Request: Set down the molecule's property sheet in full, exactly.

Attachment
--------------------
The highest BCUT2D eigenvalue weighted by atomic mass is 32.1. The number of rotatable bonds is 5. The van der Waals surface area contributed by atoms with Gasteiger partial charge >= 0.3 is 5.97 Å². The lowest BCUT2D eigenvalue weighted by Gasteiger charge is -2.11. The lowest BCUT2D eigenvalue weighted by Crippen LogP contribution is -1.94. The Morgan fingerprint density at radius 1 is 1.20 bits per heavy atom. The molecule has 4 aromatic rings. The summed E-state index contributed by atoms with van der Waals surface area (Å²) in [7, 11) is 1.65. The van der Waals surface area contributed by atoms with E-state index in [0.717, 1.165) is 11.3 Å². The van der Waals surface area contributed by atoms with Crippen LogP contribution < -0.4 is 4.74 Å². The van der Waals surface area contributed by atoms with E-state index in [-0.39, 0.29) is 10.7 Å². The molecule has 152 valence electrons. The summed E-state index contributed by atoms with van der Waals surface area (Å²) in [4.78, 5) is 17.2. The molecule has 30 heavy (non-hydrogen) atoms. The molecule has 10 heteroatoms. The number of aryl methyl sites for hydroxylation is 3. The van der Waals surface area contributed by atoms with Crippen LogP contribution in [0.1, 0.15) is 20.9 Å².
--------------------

The highest BCUT2D eigenvalue weighted by atomic mass is 32.1. The number of rotatable bonds is 5. The van der Waals surface area contributed by atoms with Gasteiger partial charge >= 0.3 is 5.97 Å². The lowest BCUT2D eigenvalue weighted by Gasteiger charge is -2.11. The lowest BCUT2D eigenvalue weighted by Crippen LogP contribution is -1.94. The Morgan fingerprint density at radius 1 is 1.20 bits per heavy atom. The molecule has 4 aromatic rings. The summed E-state index contributed by atoms with van der Waals surface area (Å²) in [7, 11) is 1.65. The van der Waals surface area contributed by atoms with E-state index in [0.717, 1.165) is 11.3 Å². The van der Waals surface area contributed by atoms with Crippen LogP contribution < -0.4 is 4.74 Å². The van der Waals surface area contributed by atoms with E-state index in [-0.39, 0.29) is 10.7 Å². The molecule has 152 valence electrons. The summed E-state index contributed by atoms with van der Waals surface area (Å²) in [4.78, 5) is 17.2. The molecule has 30 heavy (non-hydrogen) atoms. The molecule has 10 heteroatoms. The number of aryl methyl sites for hydroxylation is 3. The van der Waals surface area contributed by atoms with Crippen LogP contribution in [0.1, 0.15) is 20.9 Å².